Weight Issues

    One of the main problems with eating disorders in young men isn’t always based on food consumption it is focused on over exercising to the point of extreme weight loss. It can cause fingernails to turn brittle, sunken eyes and cheeks to appear and baggy clothes are worn to conceal the weight loss. When a man reaches zero body fat, the body cannot stay warm and it becomes a health risk. More notably, personality changes erupt and it becomes difficult to navigate around an individual who is having mood swings.

    Healing the Inner World

    A teen’s inside voice can be the most lethal when it comes to eating disorders. Vulnerable teens lead internal lives that have voices of a cruel dictator living inside. When an individual tries to say no to the eating disorder, the voice grows louder, begging the individual to try and navigate life with this voice saying it is never enough and the young man feels more compelled than ever to keep forging ahead with the eating disorder in spite of losing health, relationships and other things that matter.

    A big part of recovery is learning to silence or ignore the voice. When an eating disorder is beat, it is possible to live a life that is more free of that voice beckoning a young man to do things that are harmful and focuses more on positive, healthy alternatives for the future.


    Sustain Recovery provides support to adolescents who need residential treatment for addiction. Young adults who need short or long term stays are welcome to come and seek support for the journey to recovery.

  4. How to Stop Binge Eating

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    How to Stop Binge EatingThe advertising tag line “ I bet you can’t eat just one” foreshadowed the growing obesity epidemic that is being fueled by binge eating. Binge eaters will numbly go through an entire bag of potato chips or a box of cookies without stopping to think about what they are doing and with no sense of hunger or fulfillment. Eating comforts them, distracts them from the stresses in their lives, and fills an emotional hole that might otherwise leave them feeling depressed, angry, or anxious about negative events in their lives.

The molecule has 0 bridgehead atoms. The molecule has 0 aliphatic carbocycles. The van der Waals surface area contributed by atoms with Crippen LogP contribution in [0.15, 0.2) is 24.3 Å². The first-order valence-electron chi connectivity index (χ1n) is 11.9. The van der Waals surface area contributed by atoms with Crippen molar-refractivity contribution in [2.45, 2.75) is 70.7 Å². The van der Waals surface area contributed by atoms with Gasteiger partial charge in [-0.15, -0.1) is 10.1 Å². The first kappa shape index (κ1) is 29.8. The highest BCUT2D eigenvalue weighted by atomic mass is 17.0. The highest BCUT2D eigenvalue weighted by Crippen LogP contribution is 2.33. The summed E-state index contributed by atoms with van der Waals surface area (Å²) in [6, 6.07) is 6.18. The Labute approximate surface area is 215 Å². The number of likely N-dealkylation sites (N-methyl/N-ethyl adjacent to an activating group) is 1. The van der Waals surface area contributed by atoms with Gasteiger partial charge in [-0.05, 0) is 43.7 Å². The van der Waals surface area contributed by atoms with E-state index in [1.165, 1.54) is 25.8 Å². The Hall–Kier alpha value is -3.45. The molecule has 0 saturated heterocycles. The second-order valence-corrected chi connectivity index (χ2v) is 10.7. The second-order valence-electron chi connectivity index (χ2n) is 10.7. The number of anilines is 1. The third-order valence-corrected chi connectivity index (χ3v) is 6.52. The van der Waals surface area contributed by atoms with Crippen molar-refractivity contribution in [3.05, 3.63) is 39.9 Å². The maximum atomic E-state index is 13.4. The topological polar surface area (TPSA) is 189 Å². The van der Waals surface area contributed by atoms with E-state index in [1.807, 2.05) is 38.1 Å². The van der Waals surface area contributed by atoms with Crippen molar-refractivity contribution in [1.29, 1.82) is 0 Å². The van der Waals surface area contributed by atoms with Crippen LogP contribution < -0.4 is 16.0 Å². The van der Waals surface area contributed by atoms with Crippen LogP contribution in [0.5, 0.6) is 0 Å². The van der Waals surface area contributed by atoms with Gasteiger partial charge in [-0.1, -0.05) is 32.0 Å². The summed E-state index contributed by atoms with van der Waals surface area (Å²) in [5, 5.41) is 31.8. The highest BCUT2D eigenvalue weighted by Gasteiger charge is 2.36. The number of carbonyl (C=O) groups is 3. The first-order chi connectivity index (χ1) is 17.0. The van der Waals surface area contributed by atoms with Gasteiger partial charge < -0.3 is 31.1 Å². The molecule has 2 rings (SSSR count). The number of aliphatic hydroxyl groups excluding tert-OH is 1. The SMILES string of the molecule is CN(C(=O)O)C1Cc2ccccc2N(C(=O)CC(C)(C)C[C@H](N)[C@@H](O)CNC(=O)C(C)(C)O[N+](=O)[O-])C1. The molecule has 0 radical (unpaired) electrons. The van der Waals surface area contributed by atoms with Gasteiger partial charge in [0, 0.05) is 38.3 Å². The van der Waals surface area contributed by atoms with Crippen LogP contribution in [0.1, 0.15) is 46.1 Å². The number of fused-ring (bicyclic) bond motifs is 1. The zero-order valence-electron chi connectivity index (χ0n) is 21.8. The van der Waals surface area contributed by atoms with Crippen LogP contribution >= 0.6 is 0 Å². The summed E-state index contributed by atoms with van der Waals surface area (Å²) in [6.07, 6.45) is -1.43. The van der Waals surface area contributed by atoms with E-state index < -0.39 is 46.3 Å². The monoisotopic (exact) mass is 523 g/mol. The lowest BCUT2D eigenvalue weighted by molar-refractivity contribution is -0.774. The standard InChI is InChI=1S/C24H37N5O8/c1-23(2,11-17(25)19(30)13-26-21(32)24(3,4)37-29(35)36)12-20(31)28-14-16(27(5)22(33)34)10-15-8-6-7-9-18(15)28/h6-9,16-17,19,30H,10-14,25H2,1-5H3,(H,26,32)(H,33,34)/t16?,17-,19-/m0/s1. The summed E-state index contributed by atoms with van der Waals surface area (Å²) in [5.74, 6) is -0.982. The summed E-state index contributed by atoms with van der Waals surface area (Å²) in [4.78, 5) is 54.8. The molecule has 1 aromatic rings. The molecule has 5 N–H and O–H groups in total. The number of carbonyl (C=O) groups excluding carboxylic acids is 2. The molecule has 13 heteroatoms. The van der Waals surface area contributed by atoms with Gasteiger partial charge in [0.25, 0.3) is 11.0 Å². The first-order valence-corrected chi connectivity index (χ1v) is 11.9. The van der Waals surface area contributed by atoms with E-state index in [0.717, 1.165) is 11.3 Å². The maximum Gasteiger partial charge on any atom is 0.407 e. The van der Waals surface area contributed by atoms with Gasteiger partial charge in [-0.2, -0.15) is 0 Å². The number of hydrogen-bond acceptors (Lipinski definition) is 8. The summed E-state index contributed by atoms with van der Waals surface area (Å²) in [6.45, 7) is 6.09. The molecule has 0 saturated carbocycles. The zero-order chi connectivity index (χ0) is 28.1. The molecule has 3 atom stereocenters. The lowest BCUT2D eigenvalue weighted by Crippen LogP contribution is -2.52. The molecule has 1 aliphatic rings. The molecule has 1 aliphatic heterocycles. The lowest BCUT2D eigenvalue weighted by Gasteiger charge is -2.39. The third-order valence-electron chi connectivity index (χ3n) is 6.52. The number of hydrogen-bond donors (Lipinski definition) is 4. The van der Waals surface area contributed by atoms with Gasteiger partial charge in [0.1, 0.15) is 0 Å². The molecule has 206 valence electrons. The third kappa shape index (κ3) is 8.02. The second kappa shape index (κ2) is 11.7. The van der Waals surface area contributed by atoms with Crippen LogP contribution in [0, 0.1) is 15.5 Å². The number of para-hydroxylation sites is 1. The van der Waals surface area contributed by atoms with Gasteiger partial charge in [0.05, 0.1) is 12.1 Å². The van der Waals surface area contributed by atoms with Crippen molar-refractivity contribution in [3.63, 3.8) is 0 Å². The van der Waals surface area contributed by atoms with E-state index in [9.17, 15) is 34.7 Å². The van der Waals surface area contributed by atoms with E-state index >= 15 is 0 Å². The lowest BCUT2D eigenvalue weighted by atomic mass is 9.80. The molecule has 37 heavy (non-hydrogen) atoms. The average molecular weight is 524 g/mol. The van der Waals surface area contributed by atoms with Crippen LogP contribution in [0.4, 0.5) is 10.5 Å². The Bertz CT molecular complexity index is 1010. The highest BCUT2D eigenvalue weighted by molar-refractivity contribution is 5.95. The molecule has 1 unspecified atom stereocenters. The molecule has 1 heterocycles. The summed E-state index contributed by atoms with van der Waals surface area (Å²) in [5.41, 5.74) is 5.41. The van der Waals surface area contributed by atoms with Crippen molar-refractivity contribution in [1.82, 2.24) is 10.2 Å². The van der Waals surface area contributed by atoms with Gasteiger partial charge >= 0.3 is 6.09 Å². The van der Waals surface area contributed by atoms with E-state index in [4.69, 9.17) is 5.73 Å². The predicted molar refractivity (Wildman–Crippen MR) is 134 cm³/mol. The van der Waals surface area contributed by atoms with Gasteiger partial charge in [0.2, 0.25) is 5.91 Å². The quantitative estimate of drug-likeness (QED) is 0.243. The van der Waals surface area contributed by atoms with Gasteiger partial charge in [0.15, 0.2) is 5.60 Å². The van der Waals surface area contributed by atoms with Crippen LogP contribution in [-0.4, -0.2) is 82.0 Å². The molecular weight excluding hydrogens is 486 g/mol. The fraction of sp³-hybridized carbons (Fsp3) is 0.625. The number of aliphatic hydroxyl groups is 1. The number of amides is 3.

The Dynamics of Binge Eating

    If binge eating is not controlled, it can lead to severe health problems that are associated with obesity, including diabetes, heart disease, high blood pressure, and stomach and renal disorders. A person might be biologically predisposed to binge eating as, for example, if he has a disorder that blocks messages from his brain telling him to stop eating because he is full. In modern society, social, cultural and psychological factors are more likely to lead to binge eating disorders. A young person who is bullied at school or abused at home will turn to binge eating to ease the pain of those events. People use food as a reward for surviving on-the-job stress or difficult conditions in their home lives or relationships. Binge eaters will consume salty or sugary snacks to alleviate symptoms of depression. Any situation that leads a person to consume large quantities of food with no consideration of any accompanying hunger can signal the start of a binge eating disorder.

    Treating a Binge Eating Disorder